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Authors:Xuesu Xiao, Tingnan Zhang, Krzysztof Choromanski, Edward Lee, Anthony Francis, Jake Varley, Stephen Tu, Sumeet Singh, Peng Xu, Fei Xia(+7 more)

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Abstract:Despite decades of research, existing navigation systems still face real-world challenges when deployed in the wild, e.g., in cluttered home environments or in human-occupied public spaces. To address this, we present a new class of implicit control policies combining the benefits of imitation learning with the robust handling of system constraints from Model Predictive Control (MPC). Our approach, called Performer-MPC, uses a learned cost function parameterized by vision context embeddings provided by Performers -- a low-rank implicit-attention Transformer. We jointly train the cost function and construct the controller relying on it, effectively solving end-to-end the corresponding bi-level optimization problem. We show that the resulting policy improves standard MPC performance by leveraging a few expert demonstrations of the desired navigation behavior in different challenging real-world scenarios. Compared with a standard MPC policy, Performer-MPC achieves >40% better goal reached in cluttered environments and >65% better on social metrics when navigating around humans.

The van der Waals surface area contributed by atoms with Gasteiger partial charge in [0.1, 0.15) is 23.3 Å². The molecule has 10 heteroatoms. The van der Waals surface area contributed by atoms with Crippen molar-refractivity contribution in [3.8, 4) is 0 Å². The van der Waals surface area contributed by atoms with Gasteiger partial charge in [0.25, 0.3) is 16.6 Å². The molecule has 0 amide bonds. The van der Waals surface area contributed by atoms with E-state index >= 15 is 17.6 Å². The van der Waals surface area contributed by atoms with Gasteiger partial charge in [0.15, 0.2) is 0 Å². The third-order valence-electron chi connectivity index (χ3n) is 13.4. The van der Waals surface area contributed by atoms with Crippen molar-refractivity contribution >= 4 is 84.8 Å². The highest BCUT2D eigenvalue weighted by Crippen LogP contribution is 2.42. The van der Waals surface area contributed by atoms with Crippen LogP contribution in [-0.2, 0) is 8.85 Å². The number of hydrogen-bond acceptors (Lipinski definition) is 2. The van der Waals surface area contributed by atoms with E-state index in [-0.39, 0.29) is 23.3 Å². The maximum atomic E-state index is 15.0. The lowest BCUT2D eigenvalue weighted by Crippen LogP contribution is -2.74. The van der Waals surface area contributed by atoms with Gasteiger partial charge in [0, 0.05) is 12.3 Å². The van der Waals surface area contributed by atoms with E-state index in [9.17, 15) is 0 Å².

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Abstract:We initiate a study of supervised learning from many independent sequences ("trajectories") of non-independent covariates, reflecting tasks in sequence modeling, control, and reinforcement learning. Conceptually, our multi-trajectory setup sits between two traditional settings in statistical learning theory: learning from independent examples and learning from a single auto-correlated sequence. Our conditions for efficient learning generalize the former setting--trajectories must be non-degenerate in ways that extend standard requirements for independent examples. They do not require that trajectories be ergodic, long, nor strictly stable. For linear least-squares regression, given $n$-dimensional examples produced by $m$ trajectories, each of length $T$, we observe a notable change in statistical efficiency as the number of trajectories increases from a few (namely $m \lesssim n$) to many (namely $m \gtrsim n$). Specifically, we establish that the worst-case error rate this problem is $\Theta(n / m T)$ whenever $m \gtrsim n$. Meanwhile, when $m \lesssim n$, we establish a (sharp) lower bound of $\Omega(n^2 / m^2 T)$ on the worst-case error rate, realized by a simple, marginally unstable linear dynamical system. A key upshot is that, in domains where trajectories regularly reset, the error rate eventually behaves as if all of the examples were independent altogether, drawn from their marginals. As a corollary of our analysis, we also improve guarantees for the linear system identification problem.